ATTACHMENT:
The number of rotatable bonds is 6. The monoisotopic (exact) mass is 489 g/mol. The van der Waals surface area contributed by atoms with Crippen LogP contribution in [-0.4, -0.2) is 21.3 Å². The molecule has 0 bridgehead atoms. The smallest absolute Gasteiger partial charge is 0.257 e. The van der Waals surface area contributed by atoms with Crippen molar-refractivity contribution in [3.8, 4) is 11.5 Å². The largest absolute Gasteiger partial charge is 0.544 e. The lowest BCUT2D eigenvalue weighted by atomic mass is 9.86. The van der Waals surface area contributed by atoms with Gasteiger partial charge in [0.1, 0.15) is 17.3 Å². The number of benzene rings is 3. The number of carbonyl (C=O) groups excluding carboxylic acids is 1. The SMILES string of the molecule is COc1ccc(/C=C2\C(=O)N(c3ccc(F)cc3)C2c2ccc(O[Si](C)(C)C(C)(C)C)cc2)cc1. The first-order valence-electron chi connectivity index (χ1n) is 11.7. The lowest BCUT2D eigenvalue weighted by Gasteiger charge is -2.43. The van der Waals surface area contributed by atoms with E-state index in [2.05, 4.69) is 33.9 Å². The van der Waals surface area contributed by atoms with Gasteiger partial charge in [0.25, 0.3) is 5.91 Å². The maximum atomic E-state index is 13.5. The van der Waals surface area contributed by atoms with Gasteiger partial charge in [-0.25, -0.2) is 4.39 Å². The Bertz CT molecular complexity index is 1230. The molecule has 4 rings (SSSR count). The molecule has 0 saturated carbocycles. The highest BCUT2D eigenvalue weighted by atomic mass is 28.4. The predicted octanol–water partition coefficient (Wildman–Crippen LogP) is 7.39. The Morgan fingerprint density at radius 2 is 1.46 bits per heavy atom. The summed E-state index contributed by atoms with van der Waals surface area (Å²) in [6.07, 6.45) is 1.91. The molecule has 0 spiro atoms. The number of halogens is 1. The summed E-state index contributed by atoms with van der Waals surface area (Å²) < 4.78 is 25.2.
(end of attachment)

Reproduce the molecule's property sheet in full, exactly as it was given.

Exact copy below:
The number of rotatable bonds is 6. The monoisotopic (exact) mass is 489 g/mol. The van der Waals surface area contributed by atoms with Crippen LogP contribution in [-0.4, -0.2) is 21.3 Å². The molecule has 0 bridgehead atoms. The smallest absolute Gasteiger partial charge is 0.257 e. The van der Waals surface area contributed by atoms with Crippen molar-refractivity contribution in [3.8, 4) is 11.5 Å². The largest absolute Gasteiger partial charge is 0.544 e. The lowest BCUT2D eigenvalue weighted by atomic mass is 9.86. The van der Waals surface area contributed by atoms with Gasteiger partial charge in [0.1, 0.15) is 17.3 Å². The number of benzene rings is 3. The number of carbonyl (C=O) groups excluding carboxylic acids is 1. The SMILES string of the molecule is COc1ccc(/C=C2\C(=O)N(c3ccc(F)cc3)C2c2ccc(O[Si](C)(C)C(C)(C)C)cc2)cc1. The first-order valence-electron chi connectivity index (χ1n) is 11.7. The lowest BCUT2D eigenvalue weighted by Gasteiger charge is -2.43. The van der Waals surface area contributed by atoms with E-state index in [2.05, 4.69) is 33.9 Å². The van der Waals surface area contributed by atoms with Gasteiger partial charge in [0.25, 0.3) is 5.91 Å². The maximum atomic E-state index is 13.5. The van der Waals surface area contributed by atoms with Gasteiger partial charge in [-0.25, -0.2) is 4.39 Å². The Bertz CT molecular complexity index is 1230. The molecule has 4 rings (SSSR count). The molecule has 0 saturated carbocycles. The highest BCUT2D eigenvalue weighted by atomic mass is 28.4. The predicted octanol–water partition coefficient (Wildman–Crippen LogP) is 7.39. The Morgan fingerprint density at radius 2 is 1.46 bits per heavy atom. The summed E-state index contributed by atoms with van der Waals surface area (Å²) in [6.07, 6.45) is 1.91. The molecule has 0 spiro atoms. The number of halogens is 1. The summed E-state index contributed by atoms with van der Waals surface area (Å²) < 4.78 is 25.2.